When you’re stressed or upset, self-soothing can help. It’s a compassionate way of helping yourself through a hard time.
Self-soothing involves intentionally seeking out comforting experiences and mindfully paying attention to them, according to Ruth Baer, Ph.D, in her book The Practicing Happiness Workbook: How Mindfulness Can Free You From 4 Psychological Traps that Keep You Stressed.
Self-soothing isn’t a form of avoidance or suppression; you’re not denying that you’re in a difficult situation and feeling upset, nor are you avoiding constructive behavior that might solve the problem. Self-soothing is a way to be self-compassionate when you have a stressful problem that can’t be solved right away. It helps you be aware of the present moment without ruminating, obsessing, or behaving rashly. It puts you in a better frame of mind for taking wise action when you can.
In the book Baer lists a variety of ways we can self-soothe (inspired by Marsha Linehan’s book Skills Training Manual for Treating Borderline Personality Disorder and Kristin Neff’s book Self-Compassion).
For instance, she suggests the following:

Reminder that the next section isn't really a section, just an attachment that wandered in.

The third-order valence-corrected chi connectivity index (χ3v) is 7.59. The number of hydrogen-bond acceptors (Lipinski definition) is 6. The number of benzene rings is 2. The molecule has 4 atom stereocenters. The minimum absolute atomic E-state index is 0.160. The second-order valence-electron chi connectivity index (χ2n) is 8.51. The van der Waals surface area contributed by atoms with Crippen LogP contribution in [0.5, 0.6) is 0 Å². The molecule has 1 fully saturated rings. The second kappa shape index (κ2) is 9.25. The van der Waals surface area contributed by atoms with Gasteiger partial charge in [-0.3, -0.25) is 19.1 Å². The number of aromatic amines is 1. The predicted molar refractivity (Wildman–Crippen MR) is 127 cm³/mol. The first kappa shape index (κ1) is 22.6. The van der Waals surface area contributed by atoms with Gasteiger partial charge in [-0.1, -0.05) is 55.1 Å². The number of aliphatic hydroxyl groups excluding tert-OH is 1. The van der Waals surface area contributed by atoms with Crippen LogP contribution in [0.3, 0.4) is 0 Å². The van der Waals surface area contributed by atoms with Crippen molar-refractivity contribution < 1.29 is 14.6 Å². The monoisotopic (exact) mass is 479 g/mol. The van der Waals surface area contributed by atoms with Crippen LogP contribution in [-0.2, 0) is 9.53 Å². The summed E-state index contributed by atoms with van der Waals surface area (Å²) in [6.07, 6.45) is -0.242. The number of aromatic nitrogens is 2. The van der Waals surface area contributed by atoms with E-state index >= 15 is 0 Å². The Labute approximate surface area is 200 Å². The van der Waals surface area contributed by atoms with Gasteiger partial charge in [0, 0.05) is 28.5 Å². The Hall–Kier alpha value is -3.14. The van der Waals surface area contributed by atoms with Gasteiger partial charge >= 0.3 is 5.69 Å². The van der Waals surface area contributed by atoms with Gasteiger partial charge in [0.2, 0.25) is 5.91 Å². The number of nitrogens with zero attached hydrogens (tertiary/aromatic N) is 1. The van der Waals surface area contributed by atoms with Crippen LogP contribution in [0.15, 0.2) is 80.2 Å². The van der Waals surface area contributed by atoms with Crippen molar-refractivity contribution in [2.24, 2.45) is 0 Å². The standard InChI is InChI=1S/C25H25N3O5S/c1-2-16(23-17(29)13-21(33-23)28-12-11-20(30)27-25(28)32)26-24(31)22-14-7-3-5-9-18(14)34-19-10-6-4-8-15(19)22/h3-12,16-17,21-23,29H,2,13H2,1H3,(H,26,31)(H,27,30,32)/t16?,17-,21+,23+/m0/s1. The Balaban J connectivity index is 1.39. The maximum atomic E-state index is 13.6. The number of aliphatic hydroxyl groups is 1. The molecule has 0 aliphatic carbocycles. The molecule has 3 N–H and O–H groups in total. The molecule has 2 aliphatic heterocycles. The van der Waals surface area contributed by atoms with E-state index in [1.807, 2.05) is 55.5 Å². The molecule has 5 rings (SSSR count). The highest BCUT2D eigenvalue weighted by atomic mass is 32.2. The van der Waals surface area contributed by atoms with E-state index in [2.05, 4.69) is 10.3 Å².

- As you’re preparing a meal, listen to the sounds — the chopping, sizzling and bubbling.
- As you’re eating, notice the temperature, texture and weight of your food along with the feel of a fork or glass.
- When you’re outside, breathe in the air.
- Listen to birds, people or passing cars.
- Feel the sun against your skin.
- When you’re listening to music, focus on the images that come to mind.
- At home, wear comfortable clothes, and focus on the feel of the fabric.
- Take a bath or shower, feeling the water against your skin, and breathing in your body wash or shampoo.
Here are other suggestions for soothing yourself when you feel upset:
- Listen to classical music.
- Listen to the birds chirping.
- Light a candle that has your favorite scent.
- Watch the rain fall.
- Watch the sun set.
- Take a few moments throughout the day to notice the colors of the sky.
- Breathe in the aroma of your morning tea or coffee.
- Look at art that soothes you.
- Wrap yourself in a warm blanket.
- Move your hands together to create warmth, put them to your heart, and say aloud these words (also from Kristin Neff’s book): “This is a moment of suffering. Suffering is part of life. May I be kind to myself in this moment. May I give myself the compassion I need.”
- Give yourself a hug, or ask a loved one for a hug. Feel your arms — or theirs — surrounding you.
What helps you self-soothe?